Connecting with consumers today can mean teasing out new connections inside traditional business models. Seeing unexpected collaborations can spark excitement and create energy at a time when relationships have begun to grow stale. Think Martha Stewart and Marley Spoon, IKEA and Task Rabbit.

Designer collaborations will always be important but when the partnership is truly unexpected, the outcome can be as well. Witness supermodel Heidi Klum teaming up with supermarket chain Lidl to create a capsule collection, marking the first time she has put her name on a clothing line. The collection, consisting of 18 core pieces and priced in line with Lidl’s value mindset, appeals to time-starved shoppers who jump at the chance to scoop up a fashion item along with a quart of ice cream.

This fall, Ace Hardware announced it had acquired a majority stake in ecommerce startup The Grommet, the company behind more than 2,500 innovative consumer products including FitBit, OtterBox and SodaStream. A collaborative partnership was forged in 2016, and in just a short time the helpful hardware folks determined that Grommet customers visited its stores over 50 percent more often than the average Ace Rewards customer and spent almost three times as much.

One of the most unexpected collaborations was between Marie Claire magazine and Mastercard. The magazine operated a limited-run concept store in New York’s SoHo neighborhood, stocked with inventory from retail partners Neiman Marcus, Clarins, Rebecca Minkoff and California-based tech store B8ta, and organized to align with Marie Claire’s areas of coverage: work life, downtime and wellness. The magazine worked with technology partner Mastercard to equip the store with cashless transactions, along with smart mirrors provided by Oak Labs and MemoMi. The brand’s first venture into retail was intended to solidify Marie Claire as a magazine and — importantly — as a lifestyle brand.

Bottom line: Retailers need to explore creative collaborations and strategic partnerships to drive consumer relevancy and business viability. It’s imperative in the year ahead.

Eight predictions for 2018 only begins to scratch the surface of speculations. Here are a few other things to keep an eye on:

• Commercial businesses are finding new types of revenue models that solve pain points in the customer experience, enabled by innovative use of technology and the Internet of Things. DSW offering shoe rental and Volvo’s subscription service are just the tip of the iceberg.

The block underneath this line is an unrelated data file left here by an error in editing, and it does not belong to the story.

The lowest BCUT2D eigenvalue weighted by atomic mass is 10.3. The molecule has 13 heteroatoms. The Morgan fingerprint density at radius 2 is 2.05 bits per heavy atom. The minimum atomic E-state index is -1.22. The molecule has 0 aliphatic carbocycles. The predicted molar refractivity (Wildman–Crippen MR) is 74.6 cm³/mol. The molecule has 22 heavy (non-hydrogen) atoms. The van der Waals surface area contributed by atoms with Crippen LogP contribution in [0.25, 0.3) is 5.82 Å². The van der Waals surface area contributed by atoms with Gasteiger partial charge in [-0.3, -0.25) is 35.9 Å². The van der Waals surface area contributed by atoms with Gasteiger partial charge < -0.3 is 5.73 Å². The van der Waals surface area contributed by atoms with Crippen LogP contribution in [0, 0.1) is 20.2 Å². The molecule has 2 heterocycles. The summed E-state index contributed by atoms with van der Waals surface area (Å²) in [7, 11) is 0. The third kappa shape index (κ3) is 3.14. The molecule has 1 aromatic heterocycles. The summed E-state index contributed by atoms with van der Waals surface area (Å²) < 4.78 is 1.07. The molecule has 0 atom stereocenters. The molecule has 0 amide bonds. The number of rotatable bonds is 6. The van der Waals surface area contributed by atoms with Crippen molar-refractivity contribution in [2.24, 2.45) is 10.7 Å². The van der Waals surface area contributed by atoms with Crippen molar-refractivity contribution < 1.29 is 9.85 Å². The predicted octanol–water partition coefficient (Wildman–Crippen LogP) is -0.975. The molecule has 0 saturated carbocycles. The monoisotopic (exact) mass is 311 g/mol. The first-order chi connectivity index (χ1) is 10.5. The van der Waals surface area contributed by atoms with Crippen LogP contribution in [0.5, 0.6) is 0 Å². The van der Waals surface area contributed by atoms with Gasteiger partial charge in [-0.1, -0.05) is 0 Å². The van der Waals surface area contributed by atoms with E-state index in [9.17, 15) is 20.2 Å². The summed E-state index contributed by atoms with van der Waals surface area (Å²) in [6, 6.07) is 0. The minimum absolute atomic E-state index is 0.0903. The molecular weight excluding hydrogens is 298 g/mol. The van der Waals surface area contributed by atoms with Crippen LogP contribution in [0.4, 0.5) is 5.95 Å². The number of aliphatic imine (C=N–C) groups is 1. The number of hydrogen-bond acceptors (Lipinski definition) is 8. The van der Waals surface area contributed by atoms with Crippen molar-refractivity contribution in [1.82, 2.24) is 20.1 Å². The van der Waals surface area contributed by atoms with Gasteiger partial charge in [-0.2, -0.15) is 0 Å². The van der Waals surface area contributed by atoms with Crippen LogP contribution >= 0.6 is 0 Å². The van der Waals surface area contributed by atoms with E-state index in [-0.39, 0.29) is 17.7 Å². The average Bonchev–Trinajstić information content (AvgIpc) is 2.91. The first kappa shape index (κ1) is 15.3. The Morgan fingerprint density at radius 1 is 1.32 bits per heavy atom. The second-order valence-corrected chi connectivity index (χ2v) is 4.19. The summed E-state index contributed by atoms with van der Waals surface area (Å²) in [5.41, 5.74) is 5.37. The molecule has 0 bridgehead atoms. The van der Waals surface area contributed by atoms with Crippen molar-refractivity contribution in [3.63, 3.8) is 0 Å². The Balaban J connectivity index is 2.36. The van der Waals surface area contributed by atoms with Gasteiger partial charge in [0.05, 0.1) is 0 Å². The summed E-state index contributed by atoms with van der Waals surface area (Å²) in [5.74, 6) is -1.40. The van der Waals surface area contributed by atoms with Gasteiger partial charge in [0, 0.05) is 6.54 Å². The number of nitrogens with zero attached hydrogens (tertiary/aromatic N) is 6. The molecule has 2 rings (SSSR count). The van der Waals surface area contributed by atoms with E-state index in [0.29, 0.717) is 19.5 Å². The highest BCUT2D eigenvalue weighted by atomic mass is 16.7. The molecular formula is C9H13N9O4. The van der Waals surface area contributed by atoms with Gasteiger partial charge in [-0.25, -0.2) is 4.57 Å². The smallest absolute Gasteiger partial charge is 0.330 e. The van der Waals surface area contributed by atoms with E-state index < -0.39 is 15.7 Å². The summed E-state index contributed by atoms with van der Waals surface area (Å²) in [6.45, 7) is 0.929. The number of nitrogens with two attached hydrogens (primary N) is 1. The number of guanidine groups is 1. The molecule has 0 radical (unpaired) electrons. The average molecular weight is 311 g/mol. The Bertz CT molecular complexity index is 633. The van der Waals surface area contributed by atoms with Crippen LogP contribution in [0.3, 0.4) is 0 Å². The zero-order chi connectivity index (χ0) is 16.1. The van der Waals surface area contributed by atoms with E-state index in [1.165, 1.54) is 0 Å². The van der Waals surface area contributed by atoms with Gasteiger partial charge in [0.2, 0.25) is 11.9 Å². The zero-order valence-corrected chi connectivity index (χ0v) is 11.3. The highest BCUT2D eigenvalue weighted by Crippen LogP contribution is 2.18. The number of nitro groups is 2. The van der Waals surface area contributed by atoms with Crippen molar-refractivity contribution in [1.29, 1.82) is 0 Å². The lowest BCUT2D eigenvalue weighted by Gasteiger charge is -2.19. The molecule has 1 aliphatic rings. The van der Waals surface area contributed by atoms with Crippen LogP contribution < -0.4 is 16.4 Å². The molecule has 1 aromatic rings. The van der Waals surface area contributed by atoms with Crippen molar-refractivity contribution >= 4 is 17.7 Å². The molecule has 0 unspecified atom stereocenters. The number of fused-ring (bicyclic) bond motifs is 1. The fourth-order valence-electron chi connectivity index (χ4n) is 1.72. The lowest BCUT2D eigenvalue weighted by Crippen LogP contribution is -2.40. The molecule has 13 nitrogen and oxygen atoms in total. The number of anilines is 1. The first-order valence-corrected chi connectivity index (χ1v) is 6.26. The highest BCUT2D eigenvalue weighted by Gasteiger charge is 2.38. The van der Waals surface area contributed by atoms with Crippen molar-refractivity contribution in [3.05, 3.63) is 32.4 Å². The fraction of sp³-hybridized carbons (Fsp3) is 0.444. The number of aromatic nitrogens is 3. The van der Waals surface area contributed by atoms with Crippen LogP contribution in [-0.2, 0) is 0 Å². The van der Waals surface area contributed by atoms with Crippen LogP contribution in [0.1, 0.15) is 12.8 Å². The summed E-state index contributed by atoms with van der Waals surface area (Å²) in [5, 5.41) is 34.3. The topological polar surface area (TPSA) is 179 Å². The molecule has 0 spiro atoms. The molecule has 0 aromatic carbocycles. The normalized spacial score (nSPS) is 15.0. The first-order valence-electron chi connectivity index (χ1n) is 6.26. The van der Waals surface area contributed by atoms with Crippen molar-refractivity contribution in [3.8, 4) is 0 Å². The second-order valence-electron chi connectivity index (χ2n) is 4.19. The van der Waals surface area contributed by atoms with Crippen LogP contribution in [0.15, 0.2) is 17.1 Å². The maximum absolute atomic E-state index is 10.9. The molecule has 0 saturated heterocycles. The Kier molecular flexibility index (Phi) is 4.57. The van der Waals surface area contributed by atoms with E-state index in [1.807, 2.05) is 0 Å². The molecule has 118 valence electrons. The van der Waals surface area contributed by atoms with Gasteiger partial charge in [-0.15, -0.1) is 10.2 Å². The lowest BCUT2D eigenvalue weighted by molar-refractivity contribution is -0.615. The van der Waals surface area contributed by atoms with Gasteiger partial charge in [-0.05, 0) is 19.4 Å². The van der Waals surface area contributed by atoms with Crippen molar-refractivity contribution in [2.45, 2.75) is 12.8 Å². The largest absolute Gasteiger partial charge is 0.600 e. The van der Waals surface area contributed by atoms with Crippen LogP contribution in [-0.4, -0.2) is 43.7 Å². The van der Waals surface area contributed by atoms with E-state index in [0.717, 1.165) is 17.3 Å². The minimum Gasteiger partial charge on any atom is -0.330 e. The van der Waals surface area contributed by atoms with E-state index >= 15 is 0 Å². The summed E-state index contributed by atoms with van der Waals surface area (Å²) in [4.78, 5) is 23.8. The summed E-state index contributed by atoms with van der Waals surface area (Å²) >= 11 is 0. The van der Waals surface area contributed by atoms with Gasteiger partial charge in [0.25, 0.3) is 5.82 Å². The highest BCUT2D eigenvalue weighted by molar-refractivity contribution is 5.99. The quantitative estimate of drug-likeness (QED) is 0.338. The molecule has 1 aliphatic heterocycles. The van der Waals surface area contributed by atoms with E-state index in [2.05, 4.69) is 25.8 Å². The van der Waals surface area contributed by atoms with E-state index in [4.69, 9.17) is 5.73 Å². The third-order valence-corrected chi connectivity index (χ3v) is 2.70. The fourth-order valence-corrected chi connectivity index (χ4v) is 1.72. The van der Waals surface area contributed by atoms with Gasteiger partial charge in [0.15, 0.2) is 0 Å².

• Like it or not, digital currency is coming; news of global banking giant JPMorgan Chase buying up bitcoin-bullish payment network WePay in a rare fintech acquisition could be an important turning point.
• 3D printing is quietly growing and has the potential to shake retail’s foundation. McKinsey predicts that additive manufacturing could have an economic impact of $550 billion annually by 2025. Retailers shouldn’t wait until consumers can print their own jeans at home to pay attention.
• Consumers are spending on health and wellness. Retailers who help consumers on their journey to peak physical, mental and emotional performance are headed in the right direction.
• Cybersecurity monitoring, detection and remediation will top retail initiatives in 2018. Vendor security, proven to be a vulnerability, has reached critical status, and all need to guard against new attacks aimed at the automation communications layer that are likely to emerge as more consumers use home automation/AI assistants such as Amazon Echo and Google Home.
• IoT has already refined how businesses operate and people interact with one another. Predictions call for IoT to reach a staggering 75 billion devices by 2025. Retailers will continue to explore ways to use IoT in the coming year for everything from keeping better tabs on their inventory to managing losses from theft and connecting with shoppers.